Calling all Nasty Women Artists.
“Trump Syllabus 2.0,” assembled by historians N. D. B. Connolly and Keisha N. Blain.
Bitch shares 10 concrete actions we can all take right now.
Eileen G’Sell on the “pop culture progress myth.”
“Community is the answer.” – Angela Davis shares post-election wisdom at the University of Chicago.
Comics examining women’s strange place in this tale we call life.
Two years ago today, Weird Sister had our Launch Party at Wendy’s Subway, a non-profit library and writing space in Brooklyn.
Carolyn Bush was one of of the co-founders of Wendy’s Subway and she would have been 26 years old last week.
On November 5th, 6th, and 7th, a group of two hundred women convened in Desert Hot Springs, California, for HER/LA’s Mothership, a queer, trans, and non-binary inclusive feminist festival for women. I attended Mothership with my childhood best friend, Chris Tsuyuki, with whom I’m writing this piece. For full transparency, I am white, and Chris is third-generation Japanese American. This year’s event was the second iteration of the festival—the first taking place in LA as a pop-up festival—so, as Chris points out, “it’s still growing and findings its audience and voice. If they can reach out to more POC feminists, this festival can probably grow into something that really feels like it’s for all of us.”
Chris and I camped Friday and Saturday nights, beside Camp Beaverton, the lesbian Burning Man camp. The camping spot was an open space behind Sam’s Family Spa and Hot Water Resort—essentially a trailer/RV park with three mineral pools—which meant we had electricity, potable water, toilets, and showers. A hundred or so camping tents surrounded four festival tents, where various workshops and activities were held throughout the weekend. The most popular event was “How to Drive a Vulva,” a presentation by sex educator Allison Moon, who was so energetic, intelligent, hilarious, and queer- and trans-inclusive that you could feel the positive energy vibrating through the room. If only everyone—specifically teens—could have access to such powerful sex education, where the focus is on feeling healthy about your sexuality, asking for and giving consent, communicating your needs during sexual activities, advocating for your own pleasure, and using safe sex practices. It always feels so important to hear someone talk about sex, bodies, and desire in healthy ways, and even for this audience of twenty- and thirty-somethings, it felt like Moon’s sex-positivity was something we all needed to hear.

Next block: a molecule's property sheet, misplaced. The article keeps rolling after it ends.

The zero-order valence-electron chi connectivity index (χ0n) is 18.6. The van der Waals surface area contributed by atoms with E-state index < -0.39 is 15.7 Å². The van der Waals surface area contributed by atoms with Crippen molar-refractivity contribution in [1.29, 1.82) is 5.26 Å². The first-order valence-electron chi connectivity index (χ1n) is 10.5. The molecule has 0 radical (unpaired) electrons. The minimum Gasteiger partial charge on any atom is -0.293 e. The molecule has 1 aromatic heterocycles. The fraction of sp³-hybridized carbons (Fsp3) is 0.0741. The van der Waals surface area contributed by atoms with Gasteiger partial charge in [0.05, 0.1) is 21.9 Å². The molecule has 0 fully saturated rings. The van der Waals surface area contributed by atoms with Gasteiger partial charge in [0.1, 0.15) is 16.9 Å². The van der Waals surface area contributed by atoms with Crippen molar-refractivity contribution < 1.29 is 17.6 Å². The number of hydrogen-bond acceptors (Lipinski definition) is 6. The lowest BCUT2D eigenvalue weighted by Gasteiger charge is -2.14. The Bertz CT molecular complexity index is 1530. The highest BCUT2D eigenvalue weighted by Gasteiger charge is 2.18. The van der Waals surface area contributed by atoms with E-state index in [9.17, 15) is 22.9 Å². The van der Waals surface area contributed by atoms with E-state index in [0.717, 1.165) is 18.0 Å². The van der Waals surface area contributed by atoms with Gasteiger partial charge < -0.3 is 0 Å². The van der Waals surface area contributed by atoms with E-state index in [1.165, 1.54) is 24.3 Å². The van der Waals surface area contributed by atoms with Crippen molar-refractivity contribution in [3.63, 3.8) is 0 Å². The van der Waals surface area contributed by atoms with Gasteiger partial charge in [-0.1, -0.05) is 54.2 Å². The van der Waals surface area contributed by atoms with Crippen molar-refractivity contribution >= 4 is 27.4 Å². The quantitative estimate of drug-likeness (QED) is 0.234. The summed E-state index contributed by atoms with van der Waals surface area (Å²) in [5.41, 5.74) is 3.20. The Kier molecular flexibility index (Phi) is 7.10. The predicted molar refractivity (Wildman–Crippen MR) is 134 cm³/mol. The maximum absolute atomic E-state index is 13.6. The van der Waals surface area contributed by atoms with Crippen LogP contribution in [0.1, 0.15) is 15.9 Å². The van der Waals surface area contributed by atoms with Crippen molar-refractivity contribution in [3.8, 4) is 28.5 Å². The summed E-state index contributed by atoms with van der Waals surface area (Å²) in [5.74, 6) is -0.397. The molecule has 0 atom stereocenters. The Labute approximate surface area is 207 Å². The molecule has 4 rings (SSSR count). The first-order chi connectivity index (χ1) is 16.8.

Another popular event was the panel “Women’s Sexuality in the Media,” hosted by former editor-in-chief of AfterEllen Trish Bendix, with writer and actress Alexandra Roxo, artist and creator of the male-nipple sticker Micol Hebron, “Bye Felipe” creator Alexandra Tweten, and writer and actress Mel Shimkovitz. The panelists, acknowledging how white the panel was (Bendix reported that some panelists had cancelled), talked about working in the media, art, and film industries. It was an interesting glimpse into those worlds, though the one-hour time constraint meant we couldn’t get into a very deep or political discussion.
Chris and I, knowing we would write about Mothership for Weird Sister, observed the festival with a critical eye. We thought about white feminism. We talked with some women from London about Brexit and our upcoming election. We talked with some straight women who felt a bit left out for being straight at what felt like a mostly queer event. We thought about how different it was to be with only female-identified people for the weekend, how safe it felt, how the male gaze was absent; in its place were a lot of women walking around with bare chests—but no feeling of being just a pretty object. There were, of course, many beautiful women, with all manner of gender representation, all of whom seemed to feel comfortable in their own skin. From Chris’ perspective: “I don’t know if this comfort in one’s own skin is special in the greater scheme of things, or just a special first experience for me, but not only by removing the male gaze and not having our bodies hypersexualized, I felt comfortable in a way I never have. Just the women letting it all hang out. It’s the first time I’ve sat (in the dirt) and not even thought about sucking my stomach in. I saw such a diversity in body types and a celebration of the beauty of our differences that I’ve never known before firsthand.”
The only men on the campground were the guys inside the Pie for the People foodtruck, a Joshua Tree pizzeria. When the breakfast food truck didn’t show up on Sunday morning, these guys made breakfast pizzas. They were friendly and chatty, yet respectful of the space HER/LA was creating. A caption on Mothership’s Instagram account sums it up well: “A love note for Pie for the People: We feel like you’ve become a part of our festival, we love you, we appreciate you, you’re delicious!”
On Saturday night, Chris and I drank cocktails mixed by Chelsea Vonchaz and Cherryl Warner, the founders of #HappyPeriod, a nonprofit providing menstrual hygiene kits to homeless people, which received, as a donation, a portion of the weekend’s proceeds. We danced to DJ Good Boy, LEX, and CLAY. We made new friends. We went to the creativity tent and put “CUNT” stickers on our faces and took pictures. We celebrated. We connected. And we got female-symbol tattoos by Hannah Uribe. It was a warm desert night so a bunch of us in the tattooing tent, including Uribe, took off our shirts, put stickers on our nipples, and got tattooed like goddamn fucking women.
And then, Tuesday happened.